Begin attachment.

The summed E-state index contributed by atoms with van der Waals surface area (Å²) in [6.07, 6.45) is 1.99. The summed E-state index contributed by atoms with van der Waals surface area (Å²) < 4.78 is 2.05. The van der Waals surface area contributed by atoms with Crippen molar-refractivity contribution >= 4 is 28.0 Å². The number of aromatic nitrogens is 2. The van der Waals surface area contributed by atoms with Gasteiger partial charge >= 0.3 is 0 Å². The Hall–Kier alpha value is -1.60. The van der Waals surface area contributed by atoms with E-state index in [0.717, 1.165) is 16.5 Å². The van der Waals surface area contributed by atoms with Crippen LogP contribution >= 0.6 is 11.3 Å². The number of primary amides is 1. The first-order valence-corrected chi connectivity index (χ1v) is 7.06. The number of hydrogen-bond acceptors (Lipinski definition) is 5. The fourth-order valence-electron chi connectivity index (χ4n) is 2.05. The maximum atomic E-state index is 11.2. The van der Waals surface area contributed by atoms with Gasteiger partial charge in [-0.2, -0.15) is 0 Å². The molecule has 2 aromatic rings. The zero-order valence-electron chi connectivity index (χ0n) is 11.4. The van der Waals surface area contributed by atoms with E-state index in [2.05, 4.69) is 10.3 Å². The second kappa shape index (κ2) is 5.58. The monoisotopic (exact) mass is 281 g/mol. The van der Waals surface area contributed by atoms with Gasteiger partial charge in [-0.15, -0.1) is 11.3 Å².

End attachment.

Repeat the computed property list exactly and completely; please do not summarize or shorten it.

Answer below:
The summed E-state index contributed by atoms with van der Waals surface area (Å²) in [6.07, 6.45) is 1.99. The summed E-state index contributed by atoms with van der Waals surface area (Å²) < 4.78 is 2.05. The van der Waals surface area contributed by atoms with Crippen molar-refractivity contribution >= 4 is 28.0 Å². The number of aromatic nitrogens is 2. The van der Waals surface area contributed by atoms with Gasteiger partial charge >= 0.3 is 0 Å². The Hall–Kier alpha value is -1.60. The van der Waals surface area contributed by atoms with E-state index in [0.717, 1.165) is 16.5 Å². The van der Waals surface area contributed by atoms with Crippen LogP contribution >= 0.6 is 11.3 Å². The number of primary amides is 1. The first-order valence-corrected chi connectivity index (χ1v) is 7.06. The number of hydrogen-bond acceptors (Lipinski definition) is 5. The fourth-order valence-electron chi connectivity index (χ4n) is 2.05. The maximum atomic E-state index is 11.2. The van der Waals surface area contributed by atoms with Gasteiger partial charge in [-0.2, -0.15) is 0 Å². The molecule has 2 aromatic rings. The zero-order valence-electron chi connectivity index (χ0n) is 11.4. The van der Waals surface area contributed by atoms with E-state index in [2.05, 4.69) is 10.3 Å². The second kappa shape index (κ2) is 5.58. The monoisotopic (exact) mass is 281 g/mol. The van der Waals surface area contributed by atoms with Gasteiger partial charge in [-0.15, -0.1) is 11.3 Å².